USS Joint Negotiating Committee reaches decision on pension reform
USS pension reform discussions have progressed, with the Joint Negotiating Committee coming to a decision based on latest proposals for change.
At its meeting on 23 January 2018, the USS Joint Negotiating Committee (JNC) reached a decision about scheme reform, by the casting vote of its independent chair, in support of a revised proposal from Universities UK (UUK).
Two proposals were considered at the meeting:
- UCUs proposal, as tabled in December 2017, which offered some changes to benefits and raised employer and USS member contributions, and
- UUKs proposal, a revised version of its proposal from November 2017, which had been modified during subsequent negotiations (see summary features below). JNC voted in favour of this proposal, via exercise of the independent chairs casting vote.
The USS trustee must now consider the JNCs recommendation and, if accepted, a consultation period will begin. Associated resulting changes to the scheme are subject to member consultation and will apply only to future benefits i.e. benefits which are yet to be accrued. Members benefits which have been built-up to date and before any contribution/benefit changes are implemented are protected by law.
Details of the proposed reformed scheme
Elements of the proposed reformed scheme, subject to USS trustee acceptance and member consultation, include:
- Future benefits will be delivered by USS Investment Builder, i.e. a defined contribution (DC) scheme, while keeping open the option of returning to defined benefits (DB) or a hybrid model should the financial outlook improve.
- Death and incapacity benefits will continue on a defined basis as they are now (i.e. scheme members will be assured a specific level of benefit) so that employers continue to provide protection in the most difficult of circumstances.
- A range of funds in which members can choose to invest their savings, with employers paying the costs of investment charges, unlike with many other schemes.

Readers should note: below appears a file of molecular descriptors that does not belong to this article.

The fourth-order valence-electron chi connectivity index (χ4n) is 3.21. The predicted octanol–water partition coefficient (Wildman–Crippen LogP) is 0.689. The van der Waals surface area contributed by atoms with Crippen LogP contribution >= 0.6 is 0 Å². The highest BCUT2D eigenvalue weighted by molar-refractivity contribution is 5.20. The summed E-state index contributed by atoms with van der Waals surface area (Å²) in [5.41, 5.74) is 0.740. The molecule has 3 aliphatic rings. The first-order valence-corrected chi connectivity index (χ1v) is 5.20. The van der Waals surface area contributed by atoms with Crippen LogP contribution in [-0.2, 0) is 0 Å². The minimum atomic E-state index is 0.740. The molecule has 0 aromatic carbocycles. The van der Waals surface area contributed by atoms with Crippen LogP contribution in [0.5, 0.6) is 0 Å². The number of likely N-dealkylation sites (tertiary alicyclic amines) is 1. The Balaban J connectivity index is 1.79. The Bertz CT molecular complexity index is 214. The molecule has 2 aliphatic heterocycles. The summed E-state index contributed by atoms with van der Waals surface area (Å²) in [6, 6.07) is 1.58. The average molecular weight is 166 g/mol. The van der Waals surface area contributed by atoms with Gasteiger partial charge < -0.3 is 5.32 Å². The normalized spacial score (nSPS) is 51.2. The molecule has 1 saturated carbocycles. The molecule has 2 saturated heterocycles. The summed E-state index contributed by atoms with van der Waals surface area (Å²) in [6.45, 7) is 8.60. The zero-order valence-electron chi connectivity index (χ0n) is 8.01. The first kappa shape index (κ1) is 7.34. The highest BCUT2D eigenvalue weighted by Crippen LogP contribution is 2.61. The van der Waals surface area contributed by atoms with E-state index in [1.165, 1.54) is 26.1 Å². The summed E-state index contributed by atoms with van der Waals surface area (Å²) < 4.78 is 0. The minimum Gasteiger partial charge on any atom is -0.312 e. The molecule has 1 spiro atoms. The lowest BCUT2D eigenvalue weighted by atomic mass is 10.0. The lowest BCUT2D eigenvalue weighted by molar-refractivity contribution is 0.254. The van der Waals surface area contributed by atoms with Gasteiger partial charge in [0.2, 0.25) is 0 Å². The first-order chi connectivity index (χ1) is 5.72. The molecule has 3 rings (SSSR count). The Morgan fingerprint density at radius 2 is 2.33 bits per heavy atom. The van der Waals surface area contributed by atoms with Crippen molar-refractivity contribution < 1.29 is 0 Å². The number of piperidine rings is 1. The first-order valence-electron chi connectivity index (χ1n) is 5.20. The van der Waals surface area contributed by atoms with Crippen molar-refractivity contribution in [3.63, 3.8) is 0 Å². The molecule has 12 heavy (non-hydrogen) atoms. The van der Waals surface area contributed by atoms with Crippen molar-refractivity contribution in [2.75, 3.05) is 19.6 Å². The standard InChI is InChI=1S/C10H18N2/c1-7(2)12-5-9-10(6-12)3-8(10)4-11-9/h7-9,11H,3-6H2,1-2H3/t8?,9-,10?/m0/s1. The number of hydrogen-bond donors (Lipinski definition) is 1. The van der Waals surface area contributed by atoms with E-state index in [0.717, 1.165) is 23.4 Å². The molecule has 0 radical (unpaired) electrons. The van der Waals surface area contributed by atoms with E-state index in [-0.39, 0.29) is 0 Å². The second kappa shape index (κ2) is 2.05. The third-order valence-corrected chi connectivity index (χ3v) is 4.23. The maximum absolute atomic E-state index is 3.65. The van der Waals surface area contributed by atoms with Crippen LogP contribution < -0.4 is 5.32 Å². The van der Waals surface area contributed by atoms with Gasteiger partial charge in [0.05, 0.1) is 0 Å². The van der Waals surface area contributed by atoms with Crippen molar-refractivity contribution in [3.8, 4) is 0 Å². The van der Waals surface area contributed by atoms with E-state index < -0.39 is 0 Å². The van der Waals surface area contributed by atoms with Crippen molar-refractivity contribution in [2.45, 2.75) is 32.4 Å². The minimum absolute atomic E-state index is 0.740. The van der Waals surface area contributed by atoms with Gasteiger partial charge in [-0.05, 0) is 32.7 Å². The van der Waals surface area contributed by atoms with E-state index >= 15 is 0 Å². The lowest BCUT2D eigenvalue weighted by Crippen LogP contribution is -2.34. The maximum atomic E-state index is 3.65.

- A lower-cost saving option, where members can pay contributions of 4% rather than 8% of salary, while still benefitting from an 18% employer contribution.
Employers will now hold a consultation with all members on the possible impact of these changes on individuals. This is expected to run for 60 days from the second half of March 2018. Any resulting changes would not come into force until 1 April 2019.
While the negotiations have taken place at a national level, at Leeds we have been clear that reform is necessary in order to provide a scheme for members that is sustainable and stable, as well as being valued, portable and fair.
Earlier this week, UCU announced that 55.3% of Leeds UCU members voted in its related ballot on industrial action, with a majority voting for both strike action and action short of a strike (ASOS). The national average of UCU member participation in associated local ballots was 58%. At Leeds, approximately one third of academic and academic related (professional and managerial) staff are members of UCU and were therefore entitled to vote in the ballot.
UCU has published an intention to announce 14 days of strikes and other action to start in February, although the University is yet to receive formal notification.
We continue to commit to sharing information with colleagues and will support a full USS member consultation in the spring.
UUK statement and updated Q&A (both 23 January 2018)
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